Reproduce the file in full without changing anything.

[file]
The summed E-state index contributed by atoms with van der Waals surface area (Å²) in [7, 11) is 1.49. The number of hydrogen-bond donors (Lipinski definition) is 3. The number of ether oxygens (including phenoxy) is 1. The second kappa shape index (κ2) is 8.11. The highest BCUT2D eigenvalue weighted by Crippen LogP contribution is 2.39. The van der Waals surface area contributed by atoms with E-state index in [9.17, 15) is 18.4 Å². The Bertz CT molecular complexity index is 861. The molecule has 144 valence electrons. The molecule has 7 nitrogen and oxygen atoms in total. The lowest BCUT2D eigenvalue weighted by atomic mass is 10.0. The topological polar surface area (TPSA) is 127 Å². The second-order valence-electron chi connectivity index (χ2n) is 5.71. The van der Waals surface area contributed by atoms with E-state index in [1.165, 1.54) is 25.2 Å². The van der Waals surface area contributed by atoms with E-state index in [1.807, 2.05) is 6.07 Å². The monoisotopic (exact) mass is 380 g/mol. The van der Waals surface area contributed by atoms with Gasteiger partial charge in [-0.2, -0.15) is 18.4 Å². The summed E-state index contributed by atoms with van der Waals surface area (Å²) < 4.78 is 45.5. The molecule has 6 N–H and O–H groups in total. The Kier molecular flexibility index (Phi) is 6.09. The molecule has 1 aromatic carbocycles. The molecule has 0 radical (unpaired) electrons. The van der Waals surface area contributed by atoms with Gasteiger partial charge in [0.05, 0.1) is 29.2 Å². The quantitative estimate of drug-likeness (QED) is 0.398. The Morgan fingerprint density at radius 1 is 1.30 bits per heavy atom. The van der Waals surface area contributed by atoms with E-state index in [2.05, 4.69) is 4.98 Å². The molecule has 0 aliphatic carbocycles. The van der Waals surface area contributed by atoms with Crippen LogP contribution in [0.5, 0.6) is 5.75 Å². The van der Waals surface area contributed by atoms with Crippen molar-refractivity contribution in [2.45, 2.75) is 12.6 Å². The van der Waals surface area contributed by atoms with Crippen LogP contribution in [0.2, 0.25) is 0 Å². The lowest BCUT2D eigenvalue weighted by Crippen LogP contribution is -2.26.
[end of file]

The summed E-state index contributed by atoms with van der Waals surface area (Å²) in [7, 11) is 1.49. The number of hydrogen-bond donors (Lipinski definition) is 3. The number of ether oxygens (including phenoxy) is 1. The second kappa shape index (κ2) is 8.11. The highest BCUT2D eigenvalue weighted by Crippen LogP contribution is 2.39. The van der Waals surface area contributed by atoms with E-state index in [9.17, 15) is 18.4 Å². The Bertz CT molecular complexity index is 861. The molecule has 144 valence electrons. The molecule has 7 nitrogen and oxygen atoms in total. The lowest BCUT2D eigenvalue weighted by atomic mass is 10.0. The topological polar surface area (TPSA) is 127 Å². The second-order valence-electron chi connectivity index (χ2n) is 5.71. The van der Waals surface area contributed by atoms with E-state index in [1.165, 1.54) is 25.2 Å². The van der Waals surface area contributed by atoms with E-state index in [1.807, 2.05) is 6.07 Å². The monoisotopic (exact) mass is 380 g/mol. The van der Waals surface area contributed by atoms with Gasteiger partial charge in [-0.2, -0.15) is 18.4 Å². The summed E-state index contributed by atoms with van der Waals surface area (Å²) < 4.78 is 45.5. The molecule has 6 N–H and O–H groups in total. The Kier molecular flexibility index (Phi) is 6.09. The molecule has 1 aromatic carbocycles. The molecule has 0 radical (unpaired) electrons. The van der Waals surface area contributed by atoms with Gasteiger partial charge in [0.05, 0.1) is 29.2 Å². The quantitative estimate of drug-likeness (QED) is 0.398. The Morgan fingerprint density at radius 1 is 1.30 bits per heavy atom. The van der Waals surface area contributed by atoms with E-state index in [2.05, 4.69) is 4.98 Å². The molecule has 0 aliphatic carbocycles. The van der Waals surface area contributed by atoms with Crippen LogP contribution in [0.5, 0.6) is 5.75 Å². The van der Waals surface area contributed by atoms with Crippen molar-refractivity contribution in [2.45, 2.75) is 12.6 Å². The van der Waals surface area contributed by atoms with Crippen LogP contribution in [0.2, 0.25) is 0 Å². The lowest BCUT2D eigenvalue weighted by Crippen LogP contribution is -2.26.